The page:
Here’s the latest week or so of assorted After Effects tutorials, tips, and scripts & plug-ins new and old.
Orient World is a new script from Mamoworld and AE Scripts. “In scenes tracked with AE’s 3D camera tracker, the ground plane of your scene in most cases ends up as an oblique plane in 3D space. Orient World fixes this – with a single click you turn a layer into the ground plane of your scene and orient everything accordingly. Instead of setting a ground plane, you can also align your scene on walls.’ Orient World is the latest script that automates a technique shown by Andrew Kramer. Pretty cool! Here’s the intro from Mathias Möhl:
Trapcode Particular Essentials from Dan Stevers “covers the essentials of Trapcode Particular, a particle generating plug-in for After Effects that also happens to be the greatest plug-in of all-time!” Dan looks at how to use or make Dust, Rain, Snow, Sparks, Firework, Layer Emitters, Custom Particles, Snow w/ Custom Particles, and Light Emitters. Also, Particular creator Peder Norrby recently reminded us of the ‘Obscuration Layer’ property, so check out QuickTip #49: Trapcode Particular and Obscuration Layers by Harry Frank.
Stefan Surmabojov posted Create An Intricate Interface From The Avengers – Tuts+ Premium, which follows his 18-part Screen Fillers series on making user interface elements. See also “Marvel’s The Avengers”: Taking the HUD to new heights here on PVC.
Layer Library, by Kevin Schires, is a new script from AE Scripts that helps “automate workflow by saving groups of layers as presets. Then let Layer Library create them all for you, along with their effects, masks, markers, keyframes, expressions…”
Chris Meyer noted that Adobe Media Encoder does allow dragging an item from AE’s Render Queue into AME’s queue, though you can drag a comp from the Project panel in AE to AME. And you can’t load AE templates: “AME renders using Current Settings (aside from a chance to toggle Guide Layer treatment)… you’ll have to dive into AME’s interface to reconstruct the Output Module settings you desire.” Chris recommends looking at thorough posts AE engineer Tim Kurkoski (and 2). For video intros, see Adobe After Effects CS6: Learn by Video and Premiere Pro CS6: New Features Workshop by Todd Kopriva; here’s an excerpt:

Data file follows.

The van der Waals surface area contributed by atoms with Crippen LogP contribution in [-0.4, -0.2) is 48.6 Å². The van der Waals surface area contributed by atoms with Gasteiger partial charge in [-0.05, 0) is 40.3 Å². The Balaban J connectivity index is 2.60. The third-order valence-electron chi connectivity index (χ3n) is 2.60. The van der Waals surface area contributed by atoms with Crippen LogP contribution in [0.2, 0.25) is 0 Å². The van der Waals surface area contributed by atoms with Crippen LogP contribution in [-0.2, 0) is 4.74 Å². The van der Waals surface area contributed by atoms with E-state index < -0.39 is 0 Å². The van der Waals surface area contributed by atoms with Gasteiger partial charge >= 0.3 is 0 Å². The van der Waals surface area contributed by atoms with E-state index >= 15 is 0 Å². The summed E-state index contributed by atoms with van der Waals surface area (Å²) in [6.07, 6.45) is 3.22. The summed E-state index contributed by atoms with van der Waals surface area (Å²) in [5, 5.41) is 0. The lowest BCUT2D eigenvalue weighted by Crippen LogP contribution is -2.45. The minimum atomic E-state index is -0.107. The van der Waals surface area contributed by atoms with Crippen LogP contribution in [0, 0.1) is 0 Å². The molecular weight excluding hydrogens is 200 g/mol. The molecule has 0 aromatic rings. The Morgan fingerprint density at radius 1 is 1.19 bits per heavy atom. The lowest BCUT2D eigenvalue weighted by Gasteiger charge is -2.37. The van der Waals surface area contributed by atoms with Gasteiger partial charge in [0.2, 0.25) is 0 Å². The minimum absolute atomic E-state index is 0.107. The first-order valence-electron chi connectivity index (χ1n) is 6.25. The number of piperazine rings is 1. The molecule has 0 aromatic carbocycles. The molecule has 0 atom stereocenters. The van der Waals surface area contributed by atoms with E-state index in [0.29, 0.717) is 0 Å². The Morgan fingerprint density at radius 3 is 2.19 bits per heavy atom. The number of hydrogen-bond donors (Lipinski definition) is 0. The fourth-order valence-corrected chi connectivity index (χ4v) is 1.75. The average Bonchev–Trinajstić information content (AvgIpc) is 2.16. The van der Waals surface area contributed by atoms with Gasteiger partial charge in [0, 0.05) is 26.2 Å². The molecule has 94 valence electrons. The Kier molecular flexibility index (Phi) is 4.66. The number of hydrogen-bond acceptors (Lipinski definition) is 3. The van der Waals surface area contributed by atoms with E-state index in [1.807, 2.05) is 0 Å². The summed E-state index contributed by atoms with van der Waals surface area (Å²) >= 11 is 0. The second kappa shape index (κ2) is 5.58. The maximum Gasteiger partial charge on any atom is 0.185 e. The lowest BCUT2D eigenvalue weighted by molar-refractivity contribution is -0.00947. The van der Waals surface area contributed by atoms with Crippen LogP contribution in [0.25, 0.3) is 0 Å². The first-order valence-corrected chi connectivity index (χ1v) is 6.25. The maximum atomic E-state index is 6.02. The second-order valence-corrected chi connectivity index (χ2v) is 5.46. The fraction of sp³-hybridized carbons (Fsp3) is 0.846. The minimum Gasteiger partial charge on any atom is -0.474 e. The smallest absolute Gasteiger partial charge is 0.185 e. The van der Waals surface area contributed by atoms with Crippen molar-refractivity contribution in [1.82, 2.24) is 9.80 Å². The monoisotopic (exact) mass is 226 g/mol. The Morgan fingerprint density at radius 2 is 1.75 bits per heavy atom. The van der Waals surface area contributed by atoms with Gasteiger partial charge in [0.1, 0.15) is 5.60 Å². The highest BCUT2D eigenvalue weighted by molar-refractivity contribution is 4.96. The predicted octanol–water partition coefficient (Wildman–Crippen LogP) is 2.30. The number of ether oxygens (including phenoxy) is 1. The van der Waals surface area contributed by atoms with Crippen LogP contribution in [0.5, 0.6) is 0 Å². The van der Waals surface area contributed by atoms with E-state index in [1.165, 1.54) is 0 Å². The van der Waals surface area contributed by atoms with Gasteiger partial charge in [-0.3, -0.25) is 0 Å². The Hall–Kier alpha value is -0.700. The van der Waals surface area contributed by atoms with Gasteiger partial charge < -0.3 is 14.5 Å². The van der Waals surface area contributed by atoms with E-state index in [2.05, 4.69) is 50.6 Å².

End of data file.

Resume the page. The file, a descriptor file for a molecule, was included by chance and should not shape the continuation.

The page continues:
In Episode 21: The Kurosawa Suite of the “Ruining it For Everyone” podcast is a chat with Mark Christiansen (@flowseeker) about his new book (Adobe After Effects CS6 Visual Effects and Compositing Studio Techniques), After Effects, his new Cinefex App for iPad, and life after “The Ranch.” Tidbit: Mark and Stu Maschwitz traded 500 e-mails for the 1st edition of the book.
You can Save and back up projects in After Effects CS5.5 and After Effects CS6 to previous versions. The pt_OpenSesame also brings backwards compatibility to After Effects, exporting projects that can be opened in any version from CS3 or later. See also, qp_Version Snapshot, a script that saves & restores AE projects with more functionality than Increment and Save. For more on the native Save feature, see Saving Backward for After Effects CS5 by Todd Kopriva and AE CS5.5: Save Project as After Effects CS5 by Chris and Trish Meyer below:
Michele Yamazaki of Toolfarm asks Todd Kopriva of Adobe, When will Adobe Photoshop, Lightroom and After Effects will support the MacBook Retina Display? See also her earlier Plug-in Q&A: An In-Depth Look at Software Waveform Monitor & Vectorscope Plug-ins for After Effects.
In a new Motionsworks tip, After Effects: Offsetting Position Keyframes, guest host James Zwadlo demonstrates techniques for repositioning a motion path. Clay Asbury also had recent more basic tips for using keyframes in After Effects.
Danny Princz (?@rendernyc) says “CC Repetile is your friend. Dont forget that when you need to extend something a few pixels to cover an edge. Just unfold it!” The MotionTile and Offset effects are also useful. A few years ago, Alan Shisko shared Tiling Strategies In The 21st Century in a video on PVC, and Eran Stern showed off this bundled plug-in in More Of The Same Thing – Part 3 (in a series of 5 on how to duplicate elements):
Write On Effect from James Zanoni takes you “through using the ‘Write On’ effect in After Effects to reveal strokes and elements, allowing you to create growth and drawn on effects.” Not long ago, Jorrit Schulte showed how to Create A Realistic Handwritten “Write-on” Using Expressions, and Dan Stevers shared Write-On Magic, which complements the approaches in the Zanoni tutorial.